Although the Digital Public Library of America (DPLA) launched event in Boston was cancelled, the debut of its online portal today at noon ET went ahead as planned.
The question that has most frequently come up in the course of the two-year planning process for the Digital Public Library of America (DPLA) has been a very simple one: What is it?
The first beta version of the DPLA will combine a group of rich, interesting digital collections, from state and regional digital archives to the special collections of major university libraries and federal holdings. The DPLA will demonstrate how powerful and exciting it can be to bring together digitized materials, metadata (including catalog records, for instance), code, and digital tools and services into an open, shared resource. Imagine the ability to access a vastly larger set of materials than ever before, both through a single web portal and through your local library, which has carefully curated a subset of the national database.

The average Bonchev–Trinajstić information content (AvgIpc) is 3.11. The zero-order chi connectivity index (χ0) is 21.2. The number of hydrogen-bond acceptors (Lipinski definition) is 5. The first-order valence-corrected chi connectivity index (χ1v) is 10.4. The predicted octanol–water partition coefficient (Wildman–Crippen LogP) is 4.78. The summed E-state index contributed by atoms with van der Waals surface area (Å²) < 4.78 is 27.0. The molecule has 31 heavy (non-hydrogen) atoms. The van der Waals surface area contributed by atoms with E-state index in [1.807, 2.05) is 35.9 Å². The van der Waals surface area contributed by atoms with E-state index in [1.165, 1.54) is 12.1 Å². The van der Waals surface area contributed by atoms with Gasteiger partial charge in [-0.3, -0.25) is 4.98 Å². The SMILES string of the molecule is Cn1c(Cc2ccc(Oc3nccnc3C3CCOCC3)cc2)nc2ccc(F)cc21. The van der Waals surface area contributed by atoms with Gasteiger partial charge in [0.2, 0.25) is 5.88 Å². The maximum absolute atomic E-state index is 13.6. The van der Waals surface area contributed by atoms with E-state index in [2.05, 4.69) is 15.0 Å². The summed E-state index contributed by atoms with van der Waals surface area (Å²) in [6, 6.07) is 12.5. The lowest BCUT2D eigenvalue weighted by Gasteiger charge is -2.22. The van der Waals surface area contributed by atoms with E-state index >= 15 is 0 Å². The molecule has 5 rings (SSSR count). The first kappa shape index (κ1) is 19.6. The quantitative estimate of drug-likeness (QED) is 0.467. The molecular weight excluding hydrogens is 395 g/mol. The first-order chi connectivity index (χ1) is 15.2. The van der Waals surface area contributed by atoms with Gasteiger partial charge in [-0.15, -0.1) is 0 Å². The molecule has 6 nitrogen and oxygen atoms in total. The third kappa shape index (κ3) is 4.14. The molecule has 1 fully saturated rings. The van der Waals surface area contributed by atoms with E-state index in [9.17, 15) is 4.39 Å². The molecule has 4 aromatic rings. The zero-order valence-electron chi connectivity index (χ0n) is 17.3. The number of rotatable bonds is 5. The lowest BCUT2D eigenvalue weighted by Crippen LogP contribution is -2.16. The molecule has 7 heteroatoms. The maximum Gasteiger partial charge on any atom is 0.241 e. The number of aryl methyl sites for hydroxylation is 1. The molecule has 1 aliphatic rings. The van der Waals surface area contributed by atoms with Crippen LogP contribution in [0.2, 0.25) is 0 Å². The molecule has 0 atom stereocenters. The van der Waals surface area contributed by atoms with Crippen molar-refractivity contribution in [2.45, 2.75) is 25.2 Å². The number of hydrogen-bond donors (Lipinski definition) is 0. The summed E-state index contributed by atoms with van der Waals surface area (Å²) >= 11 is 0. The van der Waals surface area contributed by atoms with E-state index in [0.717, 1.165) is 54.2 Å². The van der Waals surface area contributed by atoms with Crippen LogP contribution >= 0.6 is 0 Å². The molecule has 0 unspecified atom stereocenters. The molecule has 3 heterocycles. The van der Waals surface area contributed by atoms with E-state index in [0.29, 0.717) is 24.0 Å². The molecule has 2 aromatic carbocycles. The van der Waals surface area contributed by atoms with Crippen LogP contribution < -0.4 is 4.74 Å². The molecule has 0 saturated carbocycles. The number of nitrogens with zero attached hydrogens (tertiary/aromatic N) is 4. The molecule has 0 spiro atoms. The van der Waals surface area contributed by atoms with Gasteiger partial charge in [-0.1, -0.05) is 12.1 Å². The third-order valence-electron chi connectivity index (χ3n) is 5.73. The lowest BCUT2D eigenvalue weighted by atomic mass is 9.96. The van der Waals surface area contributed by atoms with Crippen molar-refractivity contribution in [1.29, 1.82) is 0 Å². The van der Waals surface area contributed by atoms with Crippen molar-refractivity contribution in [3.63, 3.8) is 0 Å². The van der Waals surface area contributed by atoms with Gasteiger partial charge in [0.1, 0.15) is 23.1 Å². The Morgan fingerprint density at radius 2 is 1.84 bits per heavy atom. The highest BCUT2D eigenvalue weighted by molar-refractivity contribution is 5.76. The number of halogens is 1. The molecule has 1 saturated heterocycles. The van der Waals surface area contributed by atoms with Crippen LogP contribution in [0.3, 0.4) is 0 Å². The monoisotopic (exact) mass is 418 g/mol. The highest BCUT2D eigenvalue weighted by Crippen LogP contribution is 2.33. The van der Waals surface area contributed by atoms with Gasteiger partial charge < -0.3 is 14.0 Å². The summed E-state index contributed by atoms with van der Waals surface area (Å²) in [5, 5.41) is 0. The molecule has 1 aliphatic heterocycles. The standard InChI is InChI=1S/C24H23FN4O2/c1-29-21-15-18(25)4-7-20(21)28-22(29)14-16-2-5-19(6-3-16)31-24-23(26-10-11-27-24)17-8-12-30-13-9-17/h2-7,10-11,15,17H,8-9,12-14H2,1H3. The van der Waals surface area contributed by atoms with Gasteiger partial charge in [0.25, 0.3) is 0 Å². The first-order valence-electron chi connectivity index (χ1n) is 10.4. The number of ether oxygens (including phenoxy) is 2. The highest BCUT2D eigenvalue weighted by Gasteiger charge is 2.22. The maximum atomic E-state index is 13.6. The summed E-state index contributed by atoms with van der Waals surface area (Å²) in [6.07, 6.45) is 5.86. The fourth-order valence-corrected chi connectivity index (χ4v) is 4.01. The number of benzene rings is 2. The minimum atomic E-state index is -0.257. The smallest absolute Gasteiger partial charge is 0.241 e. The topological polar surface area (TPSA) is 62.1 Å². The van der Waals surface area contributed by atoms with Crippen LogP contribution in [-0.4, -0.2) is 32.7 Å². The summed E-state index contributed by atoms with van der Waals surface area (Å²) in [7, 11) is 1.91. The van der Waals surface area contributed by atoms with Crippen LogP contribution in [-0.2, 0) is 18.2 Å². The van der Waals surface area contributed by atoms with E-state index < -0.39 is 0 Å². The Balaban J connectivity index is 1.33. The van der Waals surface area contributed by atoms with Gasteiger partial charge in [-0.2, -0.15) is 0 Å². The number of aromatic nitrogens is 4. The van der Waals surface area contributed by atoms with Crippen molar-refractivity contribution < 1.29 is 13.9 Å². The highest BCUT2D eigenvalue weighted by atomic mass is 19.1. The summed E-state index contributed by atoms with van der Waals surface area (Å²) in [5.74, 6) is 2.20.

The DPLA will also seek creative ways to highlight content from digital collections throughout the country and internationally. So far, the DPLA has tackled only materials in the public domain. These books, images, sound files, videos, and other digital artifacts are not encumbered by copyright restrictions. The DPLA process has also focused primarily on pulling together the metadata, not the content itself. As the DPLA expands, it will support digitization and may establish a central repository, but for the time being, the strategy is to rely on the distributed network of partners to host and preserve the materials. The DPLA is focused on making these materials accessible and providing a useful platform for libraries and their patrons to make great use of them.